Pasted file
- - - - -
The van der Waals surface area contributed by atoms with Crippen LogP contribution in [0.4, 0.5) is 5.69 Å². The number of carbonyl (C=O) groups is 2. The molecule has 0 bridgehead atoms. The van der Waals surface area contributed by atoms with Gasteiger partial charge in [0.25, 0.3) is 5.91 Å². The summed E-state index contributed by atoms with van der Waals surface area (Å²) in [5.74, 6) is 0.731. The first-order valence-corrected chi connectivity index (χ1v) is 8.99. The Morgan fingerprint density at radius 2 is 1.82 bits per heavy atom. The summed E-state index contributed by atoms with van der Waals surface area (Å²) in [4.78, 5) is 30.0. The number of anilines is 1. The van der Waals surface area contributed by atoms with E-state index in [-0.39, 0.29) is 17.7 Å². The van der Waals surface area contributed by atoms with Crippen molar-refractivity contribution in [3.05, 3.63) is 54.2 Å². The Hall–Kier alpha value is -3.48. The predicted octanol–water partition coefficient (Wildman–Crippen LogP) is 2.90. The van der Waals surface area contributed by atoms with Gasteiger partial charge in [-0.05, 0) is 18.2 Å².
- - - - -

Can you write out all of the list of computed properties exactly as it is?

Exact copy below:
The van der Waals surface area contributed by atoms with Crippen LogP contribution in [0.4, 0.5) is 5.69 Å². The number of carbonyl (C=O) groups is 2. The molecule has 0 bridgehead atoms. The van der Waals surface area contributed by atoms with Gasteiger partial charge in [0.25, 0.3) is 5.91 Å². The summed E-state index contributed by atoms with van der Waals surface area (Å²) in [5.74, 6) is 0.731. The first-order valence-corrected chi connectivity index (χ1v) is 8.99. The Morgan fingerprint density at radius 2 is 1.82 bits per heavy atom. The summed E-state index contributed by atoms with van der Waals surface area (Å²) in [4.78, 5) is 30.0. The number of anilines is 1. The van der Waals surface area contributed by atoms with E-state index in [-0.39, 0.29) is 17.7 Å². The van der Waals surface area contributed by atoms with Crippen molar-refractivity contribution in [3.05, 3.63) is 54.2 Å². The Hall–Kier alpha value is -3.48. The predicted octanol–water partition coefficient (Wildman–Crippen LogP) is 2.90. The van der Waals surface area contributed by atoms with Gasteiger partial charge in [-0.05, 0) is 18.2 Å².